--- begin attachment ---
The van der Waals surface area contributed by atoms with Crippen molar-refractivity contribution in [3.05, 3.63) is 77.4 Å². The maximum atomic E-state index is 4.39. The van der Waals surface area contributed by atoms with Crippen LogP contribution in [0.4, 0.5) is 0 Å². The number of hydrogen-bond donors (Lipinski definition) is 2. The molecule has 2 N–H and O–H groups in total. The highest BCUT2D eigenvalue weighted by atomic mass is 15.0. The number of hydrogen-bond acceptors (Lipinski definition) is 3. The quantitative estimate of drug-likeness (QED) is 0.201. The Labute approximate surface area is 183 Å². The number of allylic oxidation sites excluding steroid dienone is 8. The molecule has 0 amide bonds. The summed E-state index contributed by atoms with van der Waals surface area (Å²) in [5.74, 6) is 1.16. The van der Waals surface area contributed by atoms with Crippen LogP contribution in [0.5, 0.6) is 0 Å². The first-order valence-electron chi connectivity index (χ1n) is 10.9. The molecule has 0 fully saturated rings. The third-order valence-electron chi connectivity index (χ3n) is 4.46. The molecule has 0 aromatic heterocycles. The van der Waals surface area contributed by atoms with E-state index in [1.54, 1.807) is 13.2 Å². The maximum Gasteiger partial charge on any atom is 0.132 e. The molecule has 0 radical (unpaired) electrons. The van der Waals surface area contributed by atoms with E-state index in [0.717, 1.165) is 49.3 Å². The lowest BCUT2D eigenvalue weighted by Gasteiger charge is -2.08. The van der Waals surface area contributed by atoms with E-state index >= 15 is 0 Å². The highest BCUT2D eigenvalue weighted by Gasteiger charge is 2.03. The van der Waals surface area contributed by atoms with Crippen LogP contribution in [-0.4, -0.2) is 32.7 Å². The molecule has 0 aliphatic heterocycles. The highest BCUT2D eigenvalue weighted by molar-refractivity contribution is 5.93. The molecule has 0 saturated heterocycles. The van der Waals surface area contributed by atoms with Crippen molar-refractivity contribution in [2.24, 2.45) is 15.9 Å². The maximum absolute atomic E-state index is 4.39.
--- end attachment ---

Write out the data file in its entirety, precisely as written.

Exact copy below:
The van der Waals surface area contributed by atoms with Crippen molar-refractivity contribution in [3.05, 3.63) is 77.4 Å². The maximum atomic E-state index is 4.39. The van der Waals surface area contributed by atoms with Crippen LogP contribution in [0.4, 0.5) is 0 Å². The number of hydrogen-bond donors (Lipinski definition) is 2. The molecule has 2 N–H and O–H groups in total. The highest BCUT2D eigenvalue weighted by atomic mass is 15.0. The number of hydrogen-bond acceptors (Lipinski definition) is 3. The quantitative estimate of drug-likeness (QED) is 0.201. The Labute approximate surface area is 183 Å². The number of allylic oxidation sites excluding steroid dienone is 8. The molecule has 0 amide bonds. The summed E-state index contributed by atoms with van der Waals surface area (Å²) in [5.74, 6) is 1.16. The van der Waals surface area contributed by atoms with Crippen LogP contribution in [0.5, 0.6) is 0 Å². The first-order valence-electron chi connectivity index (χ1n) is 10.9. The molecule has 0 fully saturated rings. The third-order valence-electron chi connectivity index (χ3n) is 4.46. The molecule has 0 aromatic heterocycles. The van der Waals surface area contributed by atoms with E-state index in [1.54, 1.807) is 13.2 Å². The maximum Gasteiger partial charge on any atom is 0.132 e. The molecule has 0 radical (unpaired) electrons. The van der Waals surface area contributed by atoms with E-state index in [0.717, 1.165) is 49.3 Å². The lowest BCUT2D eigenvalue weighted by Gasteiger charge is -2.08. The van der Waals surface area contributed by atoms with E-state index >= 15 is 0 Å². The highest BCUT2D eigenvalue weighted by Gasteiger charge is 2.03. The van der Waals surface area contributed by atoms with Crippen LogP contribution in [-0.4, -0.2) is 32.7 Å². The molecule has 0 aliphatic heterocycles. The highest BCUT2D eigenvalue weighted by molar-refractivity contribution is 5.93. The molecule has 0 saturated heterocycles. The van der Waals surface area contributed by atoms with Crippen molar-refractivity contribution in [2.24, 2.45) is 15.9 Å². The maximum absolute atomic E-state index is 4.39.